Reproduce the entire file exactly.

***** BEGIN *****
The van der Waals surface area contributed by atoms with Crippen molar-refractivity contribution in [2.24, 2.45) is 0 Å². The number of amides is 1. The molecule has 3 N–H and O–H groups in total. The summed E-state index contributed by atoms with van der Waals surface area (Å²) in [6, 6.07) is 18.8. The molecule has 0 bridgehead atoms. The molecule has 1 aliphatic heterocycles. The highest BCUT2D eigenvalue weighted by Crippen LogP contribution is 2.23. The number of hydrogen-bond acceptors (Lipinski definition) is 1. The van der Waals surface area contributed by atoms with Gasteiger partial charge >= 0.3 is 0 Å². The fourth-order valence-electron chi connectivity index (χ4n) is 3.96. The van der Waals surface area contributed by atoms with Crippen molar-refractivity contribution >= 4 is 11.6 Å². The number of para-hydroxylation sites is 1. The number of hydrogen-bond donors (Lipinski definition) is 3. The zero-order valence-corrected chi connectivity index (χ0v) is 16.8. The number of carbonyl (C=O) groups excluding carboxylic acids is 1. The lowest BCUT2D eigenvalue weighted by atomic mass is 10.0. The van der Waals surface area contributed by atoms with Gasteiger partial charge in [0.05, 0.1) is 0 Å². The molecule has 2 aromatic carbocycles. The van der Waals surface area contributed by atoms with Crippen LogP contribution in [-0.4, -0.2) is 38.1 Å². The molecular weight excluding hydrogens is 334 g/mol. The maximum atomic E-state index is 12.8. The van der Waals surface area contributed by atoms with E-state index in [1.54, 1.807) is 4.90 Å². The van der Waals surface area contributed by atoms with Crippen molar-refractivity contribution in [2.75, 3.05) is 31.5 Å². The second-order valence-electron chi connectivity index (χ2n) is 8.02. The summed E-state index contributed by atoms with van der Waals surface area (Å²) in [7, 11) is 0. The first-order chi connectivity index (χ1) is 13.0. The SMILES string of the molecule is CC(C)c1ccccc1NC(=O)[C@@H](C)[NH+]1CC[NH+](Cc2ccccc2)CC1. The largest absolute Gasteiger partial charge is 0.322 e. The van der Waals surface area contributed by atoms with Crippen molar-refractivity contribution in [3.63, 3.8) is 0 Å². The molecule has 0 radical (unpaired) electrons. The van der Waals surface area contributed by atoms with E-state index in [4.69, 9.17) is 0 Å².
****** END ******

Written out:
The van der Waals surface area contributed by atoms with Crippen molar-refractivity contribution in [2.24, 2.45) is 0 Å². The number of amides is 1. The molecule has 3 N–H and O–H groups in total. The summed E-state index contributed by atoms with van der Waals surface area (Å²) in [6, 6.07) is 18.8. The molecule has 0 bridgehead atoms. The molecule has 1 aliphatic heterocycles. The highest BCUT2D eigenvalue weighted by Crippen LogP contribution is 2.23. The number of hydrogen-bond acceptors (Lipinski definition) is 1. The van der Waals surface area contributed by atoms with Gasteiger partial charge >= 0.3 is 0 Å². The fourth-order valence-electron chi connectivity index (χ4n) is 3.96. The van der Waals surface area contributed by atoms with Crippen molar-refractivity contribution >= 4 is 11.6 Å². The number of para-hydroxylation sites is 1. The number of hydrogen-bond donors (Lipinski definition) is 3. The zero-order valence-corrected chi connectivity index (χ0v) is 16.8. The number of carbonyl (C=O) groups excluding carboxylic acids is 1. The lowest BCUT2D eigenvalue weighted by atomic mass is 10.0. The van der Waals surface area contributed by atoms with Gasteiger partial charge in [0.05, 0.1) is 0 Å². The molecule has 2 aromatic carbocycles. The van der Waals surface area contributed by atoms with Crippen LogP contribution in [-0.4, -0.2) is 38.1 Å². The molecular weight excluding hydrogens is 334 g/mol. The maximum atomic E-state index is 12.8. The van der Waals surface area contributed by atoms with E-state index in [1.54, 1.807) is 4.90 Å². The van der Waals surface area contributed by atoms with Crippen molar-refractivity contribution in [2.75, 3.05) is 31.5 Å². The second-order valence-electron chi connectivity index (χ2n) is 8.02. The summed E-state index contributed by atoms with van der Waals surface area (Å²) in [7, 11) is 0. The first-order chi connectivity index (χ1) is 13.0. The SMILES string of the molecule is CC(C)c1ccccc1NC(=O)[C@@H](C)[NH+]1CC[NH+](Cc2ccccc2)CC1. The largest absolute Gasteiger partial charge is 0.322 e. The van der Waals surface area contributed by atoms with Crippen molar-refractivity contribution in [3.63, 3.8) is 0 Å². The molecule has 0 radical (unpaired) electrons. The van der Waals surface area contributed by atoms with E-state index in [4.69, 9.17) is 0 Å².